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Caroline Baron, Franklin Templeton

European retail appetite for ETFs sees slow but steady growth says Franklin Templeton’s Baron


Franklin Templeton arrived in the ETF arena relatively recently, having established its first ETFs in 2016 globally and launched its first European products in 2017.

Caroline Baron, Head of ETF Business Development EMEA at the firm explains that Franklin Templeton’s global assets under management in ETFs now stands at USD13 billion, drawn from an investor base in the US, Canada, Europe and Australia.

The ETF fund range is based on three main pillars: smart beta, traditional passive and actively managed.

Baron says: “The business of Franklin Templeton has evolved dramatically with the retail and institutional ETF piece – specifically the European bias for ETFs towards institutional investors, such as asset management companies, discretionary buyers insurance companies and pension funds, not focusing on the pure retail audience. In the US, it’s split between retail and institutional buyers.”

Franklin Templeton recently announced the appointment of Guillaume Dambrine as Senior ETF Sales Specialist, based in Paris and focused on developing Franklin Templeton’s UCITS ETF2 platform in France and other Francophone areas within EMEA.

“In France we want to encourage more people to buy ETFs but certain specifics in certain markets are not allowing that,” Baron says. “It’s a mix of regulation and education and rules that apply to the country which makes the rise of ETFs slower than in the US.”

Europe is proving a tougher market to crack for ETFs versus the US as ETFs do not have the tax advantage they have in the US and Europe is still a market of retrocessions. That said, Baron notes that ETF adoption has been strong and growing in the UK and Germany, the largest ETF markets in Europe.

“It’s hard to have a clear understanding of where the flows are coming from,” Baron says. “But Germany and the UK are close together as the key markets in Europe. We have been observing more of an uptake in the retail side in Germany because retirement is becoming more of a topic for retail clients and also the rise of fintech and robo platforms using ETFs has become more prominent than before.”

Baron looks forward to the time when other areas in Europe will follow suit. “France is very institutionally driven but you do see the first signs of retail adoption through the life insurance wrapper which is starting to include some ETFs.”

France suffers from what Baron calls a closed architecture, dominated by banks and with retrocession issues (trail commissions) still in place.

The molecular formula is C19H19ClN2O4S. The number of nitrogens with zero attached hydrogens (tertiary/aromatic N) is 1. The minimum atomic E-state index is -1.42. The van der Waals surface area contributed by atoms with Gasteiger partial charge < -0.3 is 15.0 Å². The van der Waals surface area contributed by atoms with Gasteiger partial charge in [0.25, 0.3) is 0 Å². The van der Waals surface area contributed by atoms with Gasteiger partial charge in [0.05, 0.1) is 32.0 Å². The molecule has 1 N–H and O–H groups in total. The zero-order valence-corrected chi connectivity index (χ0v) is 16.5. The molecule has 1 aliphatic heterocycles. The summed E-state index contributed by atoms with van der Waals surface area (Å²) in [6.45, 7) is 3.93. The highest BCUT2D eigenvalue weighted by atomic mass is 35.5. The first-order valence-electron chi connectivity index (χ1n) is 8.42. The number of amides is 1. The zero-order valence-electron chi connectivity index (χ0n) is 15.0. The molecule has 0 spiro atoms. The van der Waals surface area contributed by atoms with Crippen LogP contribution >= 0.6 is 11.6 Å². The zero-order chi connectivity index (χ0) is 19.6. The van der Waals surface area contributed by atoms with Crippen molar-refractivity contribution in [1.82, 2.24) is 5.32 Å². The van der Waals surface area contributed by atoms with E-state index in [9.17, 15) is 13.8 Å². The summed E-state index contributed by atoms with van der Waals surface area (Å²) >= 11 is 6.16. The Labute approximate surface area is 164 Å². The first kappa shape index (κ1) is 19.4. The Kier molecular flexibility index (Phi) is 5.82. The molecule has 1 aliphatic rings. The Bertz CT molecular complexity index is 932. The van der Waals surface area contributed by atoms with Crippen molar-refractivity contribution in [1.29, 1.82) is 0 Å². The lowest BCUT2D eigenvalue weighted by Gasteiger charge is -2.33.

“There is a need for education and regulation for sure,” Baron says. “It will take a bit more time, but it will change, and it will be a good sign that it changes as the ETF is suited for the retail audience. We should see the same thing happening in Europe as happened in the US but there is perhaps a greater need for financial education in France relative to other financial markets.

“Transparent, simple, low cost – the ETF wrapper has everything you should like. For me, ETFs are one of the best financial innovations we have seen in the last 25 years.”

Baron has observed that advisers are becoming more independent across the Francophone countries. “Commission is becoming less of an issue as they build an all-encompassing solution for clients and also raise awareness of ETFs.

“Retail investors in France have never heard of ETFs but they will have heard of cryptocurrencies or bitcoin. This relative lack of familiarity may be due to a couple of factors: there is still a lack of knowledge on ETFs overall due to the fact that those tools have primarily been used by institutional investors so far. That said, we have observed good retail uptake in Germany and we believe that this will filter down to other countries at some point. The other factor may be around the fact that investors perceive cryptocurrencies as an easy way to make money and as we have observed, investors will still need to be prudent and ensure they really understand the risks they are getting into.”

Further north in Europe, Baron notes retail adoption has been slow, with the exception of one standout market.

 “Some 80 to 90 per cent of usage is coming from professional clients across Europe in total,” she says. “The big difference is Germany with more retail uptake and this will filter down to other countries at some point.”





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